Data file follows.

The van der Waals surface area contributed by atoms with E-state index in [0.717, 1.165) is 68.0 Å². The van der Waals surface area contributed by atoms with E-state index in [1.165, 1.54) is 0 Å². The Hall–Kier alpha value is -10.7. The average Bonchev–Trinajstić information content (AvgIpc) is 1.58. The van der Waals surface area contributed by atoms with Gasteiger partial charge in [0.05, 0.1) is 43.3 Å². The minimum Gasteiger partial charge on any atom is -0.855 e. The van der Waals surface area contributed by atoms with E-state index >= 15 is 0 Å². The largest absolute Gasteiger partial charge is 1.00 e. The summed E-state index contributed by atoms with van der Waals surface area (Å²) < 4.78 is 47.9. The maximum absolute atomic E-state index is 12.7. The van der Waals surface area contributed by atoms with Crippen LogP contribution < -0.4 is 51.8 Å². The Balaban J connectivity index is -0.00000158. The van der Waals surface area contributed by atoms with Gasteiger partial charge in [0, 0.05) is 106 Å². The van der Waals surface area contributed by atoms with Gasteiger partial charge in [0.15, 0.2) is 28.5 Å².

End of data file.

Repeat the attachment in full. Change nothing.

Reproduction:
The van der Waals surface area contributed by atoms with E-state index in [0.717, 1.165) is 68.0 Å². The van der Waals surface area contributed by atoms with E-state index in [1.165, 1.54) is 0 Å². The Hall–Kier alpha value is -10.7. The average Bonchev–Trinajstić information content (AvgIpc) is 1.58. The van der Waals surface area contributed by atoms with Gasteiger partial charge in [0.05, 0.1) is 43.3 Å². The minimum Gasteiger partial charge on any atom is -0.855 e. The van der Waals surface area contributed by atoms with E-state index >= 15 is 0 Å². The largest absolute Gasteiger partial charge is 1.00 e. The summed E-state index contributed by atoms with van der Waals surface area (Å²) < 4.78 is 47.9. The maximum absolute atomic E-state index is 12.7. The van der Waals surface area contributed by atoms with Crippen LogP contribution < -0.4 is 51.8 Å². The Balaban J connectivity index is -0.00000158. The van der Waals surface area contributed by atoms with Gasteiger partial charge in [0, 0.05) is 106 Å². The van der Waals surface area contributed by atoms with Gasteiger partial charge in [0.15, 0.2) is 28.5 Å².